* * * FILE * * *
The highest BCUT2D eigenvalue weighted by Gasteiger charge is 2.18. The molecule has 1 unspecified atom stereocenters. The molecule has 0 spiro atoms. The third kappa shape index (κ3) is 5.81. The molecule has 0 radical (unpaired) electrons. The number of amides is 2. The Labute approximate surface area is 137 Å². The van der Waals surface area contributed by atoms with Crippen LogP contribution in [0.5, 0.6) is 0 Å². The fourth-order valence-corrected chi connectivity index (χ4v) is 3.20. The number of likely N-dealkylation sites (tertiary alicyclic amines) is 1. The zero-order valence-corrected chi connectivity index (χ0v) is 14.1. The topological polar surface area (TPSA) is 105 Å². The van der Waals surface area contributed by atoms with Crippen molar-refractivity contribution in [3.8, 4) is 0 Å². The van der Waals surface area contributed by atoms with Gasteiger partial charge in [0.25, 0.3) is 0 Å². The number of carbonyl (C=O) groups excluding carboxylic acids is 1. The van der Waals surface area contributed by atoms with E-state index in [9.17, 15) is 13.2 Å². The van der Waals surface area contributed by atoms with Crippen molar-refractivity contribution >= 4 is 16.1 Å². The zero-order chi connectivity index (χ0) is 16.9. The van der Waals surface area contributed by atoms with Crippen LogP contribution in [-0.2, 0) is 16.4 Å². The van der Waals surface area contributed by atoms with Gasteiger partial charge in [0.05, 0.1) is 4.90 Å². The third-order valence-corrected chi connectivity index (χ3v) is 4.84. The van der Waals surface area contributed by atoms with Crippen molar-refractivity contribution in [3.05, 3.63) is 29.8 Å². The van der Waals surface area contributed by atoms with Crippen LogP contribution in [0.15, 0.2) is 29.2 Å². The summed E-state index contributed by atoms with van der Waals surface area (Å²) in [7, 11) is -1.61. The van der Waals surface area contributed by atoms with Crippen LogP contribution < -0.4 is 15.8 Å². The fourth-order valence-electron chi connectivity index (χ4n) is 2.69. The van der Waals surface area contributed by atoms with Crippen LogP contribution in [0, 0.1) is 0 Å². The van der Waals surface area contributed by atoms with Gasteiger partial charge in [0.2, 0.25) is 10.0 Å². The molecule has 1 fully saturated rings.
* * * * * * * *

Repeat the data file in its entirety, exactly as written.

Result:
The highest BCUT2D eigenvalue weighted by Gasteiger charge is 2.18. The molecule has 1 unspecified atom stereocenters. The molecule has 0 spiro atoms. The third kappa shape index (κ3) is 5.81. The molecule has 0 radical (unpaired) electrons. The number of amides is 2. The Labute approximate surface area is 137 Å². The van der Waals surface area contributed by atoms with Crippen LogP contribution in [0.5, 0.6) is 0 Å². The fourth-order valence-corrected chi connectivity index (χ4v) is 3.20. The number of likely N-dealkylation sites (tertiary alicyclic amines) is 1. The zero-order valence-corrected chi connectivity index (χ0v) is 14.1. The topological polar surface area (TPSA) is 105 Å². The van der Waals surface area contributed by atoms with Crippen molar-refractivity contribution in [3.8, 4) is 0 Å². The van der Waals surface area contributed by atoms with Gasteiger partial charge in [0.25, 0.3) is 0 Å². The number of carbonyl (C=O) groups excluding carboxylic acids is 1. The van der Waals surface area contributed by atoms with E-state index in [9.17, 15) is 13.2 Å². The van der Waals surface area contributed by atoms with Crippen molar-refractivity contribution >= 4 is 16.1 Å². The zero-order chi connectivity index (χ0) is 16.9. The van der Waals surface area contributed by atoms with Crippen LogP contribution in [-0.2, 0) is 16.4 Å². The van der Waals surface area contributed by atoms with Gasteiger partial charge in [0.05, 0.1) is 4.90 Å². The third-order valence-corrected chi connectivity index (χ3v) is 4.84. The van der Waals surface area contributed by atoms with Crippen molar-refractivity contribution in [3.05, 3.63) is 29.8 Å². The van der Waals surface area contributed by atoms with Crippen LogP contribution in [0.15, 0.2) is 29.2 Å². The summed E-state index contributed by atoms with van der Waals surface area (Å²) in [7, 11) is -1.61. The van der Waals surface area contributed by atoms with Crippen LogP contribution < -0.4 is 15.8 Å². The fourth-order valence-electron chi connectivity index (χ4n) is 2.69. The van der Waals surface area contributed by atoms with Crippen LogP contribution in [0, 0.1) is 0 Å². The van der Waals surface area contributed by atoms with Gasteiger partial charge in [0.2, 0.25) is 10.0 Å². The molecule has 1 fully saturated rings.